By Makenna Adams
For three years, I have worked as a lifeguard at a local pool where I grew up spending my summers swimming, hanging out with friends, and soaking up the sun from May to October. Working at the Cabana Club where I learned to swim is perhaps my favorite aspect of my job; I relish the fact that, as a lifeguard, I can make a difference in the childhoods of young swimmers who flock to the pool just as I eagerly did in my youth. Another reason I enjoy my job is that I get to choose when I work; my schedule is fully in my control. During the summer, I tend to work four hour shifts, typically three to four times a week. When school resumes and activity at the pool winds down in the fall, I work five hour shifts once a weekend. Having a controllable schedule is helpful for managing work, school, and sports.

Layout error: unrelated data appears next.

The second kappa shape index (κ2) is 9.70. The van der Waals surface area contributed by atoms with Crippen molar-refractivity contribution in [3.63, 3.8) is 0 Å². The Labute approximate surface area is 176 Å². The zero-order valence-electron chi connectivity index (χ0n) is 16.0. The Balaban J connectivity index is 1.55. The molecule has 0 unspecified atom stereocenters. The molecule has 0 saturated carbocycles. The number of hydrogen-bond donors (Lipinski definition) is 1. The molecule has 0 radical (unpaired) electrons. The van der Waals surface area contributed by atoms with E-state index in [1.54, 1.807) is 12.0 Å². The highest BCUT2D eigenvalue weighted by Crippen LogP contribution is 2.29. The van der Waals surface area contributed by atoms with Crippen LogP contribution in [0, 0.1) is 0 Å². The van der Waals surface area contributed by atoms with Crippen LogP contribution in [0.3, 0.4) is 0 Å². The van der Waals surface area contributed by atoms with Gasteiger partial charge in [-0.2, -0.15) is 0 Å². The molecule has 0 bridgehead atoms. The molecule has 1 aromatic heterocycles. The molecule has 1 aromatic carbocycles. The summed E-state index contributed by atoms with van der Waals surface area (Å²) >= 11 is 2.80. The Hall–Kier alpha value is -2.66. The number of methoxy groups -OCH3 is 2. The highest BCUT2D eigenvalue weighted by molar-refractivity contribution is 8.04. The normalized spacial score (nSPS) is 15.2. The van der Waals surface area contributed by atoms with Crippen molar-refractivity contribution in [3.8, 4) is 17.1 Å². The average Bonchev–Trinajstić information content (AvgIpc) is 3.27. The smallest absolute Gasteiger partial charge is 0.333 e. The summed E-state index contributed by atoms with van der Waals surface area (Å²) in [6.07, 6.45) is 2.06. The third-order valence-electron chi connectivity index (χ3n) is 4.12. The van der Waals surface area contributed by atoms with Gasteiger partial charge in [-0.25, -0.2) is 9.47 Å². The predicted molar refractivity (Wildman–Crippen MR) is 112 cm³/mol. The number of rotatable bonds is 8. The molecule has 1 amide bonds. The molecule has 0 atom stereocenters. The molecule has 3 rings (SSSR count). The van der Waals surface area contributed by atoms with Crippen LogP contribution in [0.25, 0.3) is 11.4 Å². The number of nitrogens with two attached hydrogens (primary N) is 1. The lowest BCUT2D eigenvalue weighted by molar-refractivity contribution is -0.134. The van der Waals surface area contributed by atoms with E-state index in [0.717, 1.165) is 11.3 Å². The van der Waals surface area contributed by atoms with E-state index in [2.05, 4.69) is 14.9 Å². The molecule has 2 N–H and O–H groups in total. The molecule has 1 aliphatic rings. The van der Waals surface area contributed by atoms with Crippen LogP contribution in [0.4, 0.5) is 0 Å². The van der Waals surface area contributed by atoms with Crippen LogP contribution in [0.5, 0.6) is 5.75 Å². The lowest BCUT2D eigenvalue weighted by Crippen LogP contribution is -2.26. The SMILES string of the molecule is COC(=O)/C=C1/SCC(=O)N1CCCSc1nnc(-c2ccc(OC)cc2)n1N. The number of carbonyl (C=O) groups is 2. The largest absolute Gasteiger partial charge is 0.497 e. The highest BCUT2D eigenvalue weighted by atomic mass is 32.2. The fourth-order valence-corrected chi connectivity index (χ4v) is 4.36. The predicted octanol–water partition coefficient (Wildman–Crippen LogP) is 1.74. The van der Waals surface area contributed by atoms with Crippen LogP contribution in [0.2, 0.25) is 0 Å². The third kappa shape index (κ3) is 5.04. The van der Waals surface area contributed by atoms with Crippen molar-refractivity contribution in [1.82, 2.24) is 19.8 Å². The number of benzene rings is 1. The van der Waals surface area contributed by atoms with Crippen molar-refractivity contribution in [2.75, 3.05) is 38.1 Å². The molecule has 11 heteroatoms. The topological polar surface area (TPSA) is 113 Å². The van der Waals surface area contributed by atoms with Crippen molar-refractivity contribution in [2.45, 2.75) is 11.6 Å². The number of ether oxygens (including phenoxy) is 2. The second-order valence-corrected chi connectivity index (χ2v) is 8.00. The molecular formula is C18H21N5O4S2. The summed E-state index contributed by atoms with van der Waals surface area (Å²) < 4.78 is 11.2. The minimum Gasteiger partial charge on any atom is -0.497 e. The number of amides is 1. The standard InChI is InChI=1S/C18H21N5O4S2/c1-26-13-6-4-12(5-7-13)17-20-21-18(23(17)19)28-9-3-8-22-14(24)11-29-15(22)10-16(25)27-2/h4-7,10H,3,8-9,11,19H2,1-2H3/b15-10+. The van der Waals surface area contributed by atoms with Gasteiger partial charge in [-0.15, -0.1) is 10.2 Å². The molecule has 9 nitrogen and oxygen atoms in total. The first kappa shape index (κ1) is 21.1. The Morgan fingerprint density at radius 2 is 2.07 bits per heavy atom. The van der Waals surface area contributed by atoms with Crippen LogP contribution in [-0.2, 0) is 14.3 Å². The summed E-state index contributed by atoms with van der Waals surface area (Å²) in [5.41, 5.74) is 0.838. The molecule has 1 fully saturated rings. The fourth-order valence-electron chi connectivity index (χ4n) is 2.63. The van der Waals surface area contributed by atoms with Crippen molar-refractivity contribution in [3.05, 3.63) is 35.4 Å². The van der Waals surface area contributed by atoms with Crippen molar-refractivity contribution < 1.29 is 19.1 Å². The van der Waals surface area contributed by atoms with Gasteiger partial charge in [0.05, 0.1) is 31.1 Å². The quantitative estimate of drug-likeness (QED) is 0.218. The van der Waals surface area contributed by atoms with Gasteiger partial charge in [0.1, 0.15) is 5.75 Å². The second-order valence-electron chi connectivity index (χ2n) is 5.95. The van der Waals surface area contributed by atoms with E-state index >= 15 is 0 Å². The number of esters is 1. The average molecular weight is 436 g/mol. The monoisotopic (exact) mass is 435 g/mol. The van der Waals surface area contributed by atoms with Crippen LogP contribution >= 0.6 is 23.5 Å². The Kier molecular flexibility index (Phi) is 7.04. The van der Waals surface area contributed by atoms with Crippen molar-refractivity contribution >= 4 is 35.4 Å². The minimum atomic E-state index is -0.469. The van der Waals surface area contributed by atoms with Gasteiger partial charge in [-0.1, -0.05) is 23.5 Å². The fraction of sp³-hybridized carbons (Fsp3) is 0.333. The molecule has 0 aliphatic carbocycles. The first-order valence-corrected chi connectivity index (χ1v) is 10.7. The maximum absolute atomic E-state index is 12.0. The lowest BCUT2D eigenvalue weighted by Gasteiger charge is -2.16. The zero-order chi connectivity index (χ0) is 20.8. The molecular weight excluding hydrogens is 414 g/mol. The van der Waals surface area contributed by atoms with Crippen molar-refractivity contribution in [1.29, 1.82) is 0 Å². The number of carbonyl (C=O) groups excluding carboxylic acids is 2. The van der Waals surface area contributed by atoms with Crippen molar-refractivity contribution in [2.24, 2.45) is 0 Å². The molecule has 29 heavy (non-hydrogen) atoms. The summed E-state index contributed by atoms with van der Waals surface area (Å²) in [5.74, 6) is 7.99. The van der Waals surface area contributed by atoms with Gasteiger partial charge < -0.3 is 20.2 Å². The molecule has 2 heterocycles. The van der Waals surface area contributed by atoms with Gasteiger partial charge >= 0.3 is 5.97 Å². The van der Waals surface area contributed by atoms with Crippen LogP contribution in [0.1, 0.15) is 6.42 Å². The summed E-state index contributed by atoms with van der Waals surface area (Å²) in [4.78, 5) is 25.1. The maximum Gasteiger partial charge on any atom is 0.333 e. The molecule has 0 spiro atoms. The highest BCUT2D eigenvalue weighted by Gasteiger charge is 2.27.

Lifeguarding requires training. In April of 2018, I got First Aid, AED, and Lifeguard certifications at the Campbell Community Center. The classes spanned the course of two consecutive weekends, and were the most affordable option for training in my area. Additionally, knowing how to swim is an imperative part of the job. Fortunately, my dad taught me to swim before I could walk, so I have grown up knowing how to swim. Shockingly, the classes were more cut-throat than I envisioned when it came to knowing how to swim; by the end of the first day, the instructor sent two kids home who he thought were not strong enough swimmers. That being said, “simply knowing how to swim and not being afraid of the water” is typically qualification enough for getting a job as a pool-side lifeguard, the instructor assured us. This spring, I got recertified at Happy Fish Swim School in Livermore. The recertification class was taught efficiently because the instructor knew the subject expertly—I bring this up because recertification classes are difficult to come by, and if you are a prospective lifeguard, you should take this one!Being First Aid and Lifeguard Certified has been a transferable skill I did not anticipate would come in handy before getting the job. The qualifications have proved reassuring to parents of kids I babysit, and I feel safer myself knowing I have the skills to react to an emergency. They also have proved necessary for other jobs I have acquired at the same pool: coaching and teaching swim lessons. In conclusion, if you like the water, and are interested in lifeguarding, go for it! Don’t expect Baywatch though; life as a lifeguard is nowhere near that glamorous.